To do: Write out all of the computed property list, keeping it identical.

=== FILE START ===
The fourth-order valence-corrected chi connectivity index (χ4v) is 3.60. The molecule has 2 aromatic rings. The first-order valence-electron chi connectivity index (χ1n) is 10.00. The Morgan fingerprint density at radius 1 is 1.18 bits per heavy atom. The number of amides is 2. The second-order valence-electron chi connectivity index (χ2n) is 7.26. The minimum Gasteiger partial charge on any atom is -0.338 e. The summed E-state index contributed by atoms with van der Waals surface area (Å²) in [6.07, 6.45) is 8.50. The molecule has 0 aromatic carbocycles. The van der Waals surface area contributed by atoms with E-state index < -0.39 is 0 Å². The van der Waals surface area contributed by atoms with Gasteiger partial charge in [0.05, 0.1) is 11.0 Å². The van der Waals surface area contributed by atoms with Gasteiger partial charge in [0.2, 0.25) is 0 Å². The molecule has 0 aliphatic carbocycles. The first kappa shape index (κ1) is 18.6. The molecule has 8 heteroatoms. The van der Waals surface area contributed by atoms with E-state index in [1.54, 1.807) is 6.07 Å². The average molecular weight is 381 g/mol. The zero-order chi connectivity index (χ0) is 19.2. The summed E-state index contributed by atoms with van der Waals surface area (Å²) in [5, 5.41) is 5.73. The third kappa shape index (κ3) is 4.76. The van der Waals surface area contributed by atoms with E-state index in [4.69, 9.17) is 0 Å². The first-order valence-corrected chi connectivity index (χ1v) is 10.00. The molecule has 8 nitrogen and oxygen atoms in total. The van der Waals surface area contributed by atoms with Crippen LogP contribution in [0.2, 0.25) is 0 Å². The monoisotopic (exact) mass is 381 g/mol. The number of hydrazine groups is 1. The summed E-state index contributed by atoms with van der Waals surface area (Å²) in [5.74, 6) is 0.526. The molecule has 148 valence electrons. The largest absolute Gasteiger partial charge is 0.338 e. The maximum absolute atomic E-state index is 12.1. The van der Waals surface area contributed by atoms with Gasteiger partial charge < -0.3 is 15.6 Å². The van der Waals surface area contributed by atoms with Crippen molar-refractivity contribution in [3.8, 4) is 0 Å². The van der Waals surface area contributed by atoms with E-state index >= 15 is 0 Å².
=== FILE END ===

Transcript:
The fourth-order valence-corrected chi connectivity index (χ4v) is 3.60. The molecule has 2 aromatic rings. The first-order valence-electron chi connectivity index (χ1n) is 10.00. The Morgan fingerprint density at radius 1 is 1.18 bits per heavy atom. The number of amides is 2. The second-order valence-electron chi connectivity index (χ2n) is 7.26. The minimum Gasteiger partial charge on any atom is -0.338 e. The summed E-state index contributed by atoms with van der Waals surface area (Å²) in [6.07, 6.45) is 8.50. The molecule has 0 aromatic carbocycles. The van der Waals surface area contributed by atoms with E-state index < -0.39 is 0 Å². The van der Waals surface area contributed by atoms with Gasteiger partial charge in [0.05, 0.1) is 11.0 Å². The van der Waals surface area contributed by atoms with Gasteiger partial charge in [0.2, 0.25) is 0 Å². The molecule has 0 aliphatic carbocycles. The first kappa shape index (κ1) is 18.6. The molecule has 8 heteroatoms. The van der Waals surface area contributed by atoms with E-state index in [1.54, 1.807) is 6.07 Å². The average molecular weight is 381 g/mol. The zero-order chi connectivity index (χ0) is 19.2. The summed E-state index contributed by atoms with van der Waals surface area (Å²) in [5, 5.41) is 5.73. The third kappa shape index (κ3) is 4.76. The van der Waals surface area contributed by atoms with E-state index in [4.69, 9.17) is 0 Å². The first-order valence-corrected chi connectivity index (χ1v) is 10.00. The molecule has 8 nitrogen and oxygen atoms in total. The van der Waals surface area contributed by atoms with Crippen LogP contribution in [0.2, 0.25) is 0 Å². The monoisotopic (exact) mass is 381 g/mol. The number of hydrazine groups is 1. The summed E-state index contributed by atoms with van der Waals surface area (Å²) in [5.74, 6) is 0.526. The molecule has 148 valence electrons. The largest absolute Gasteiger partial charge is 0.338 e. The maximum absolute atomic E-state index is 12.1. The van der Waals surface area contributed by atoms with Gasteiger partial charge < -0.3 is 15.6 Å². The van der Waals surface area contributed by atoms with Crippen molar-refractivity contribution in [3.8, 4) is 0 Å². The van der Waals surface area contributed by atoms with E-state index >= 15 is 0 Å².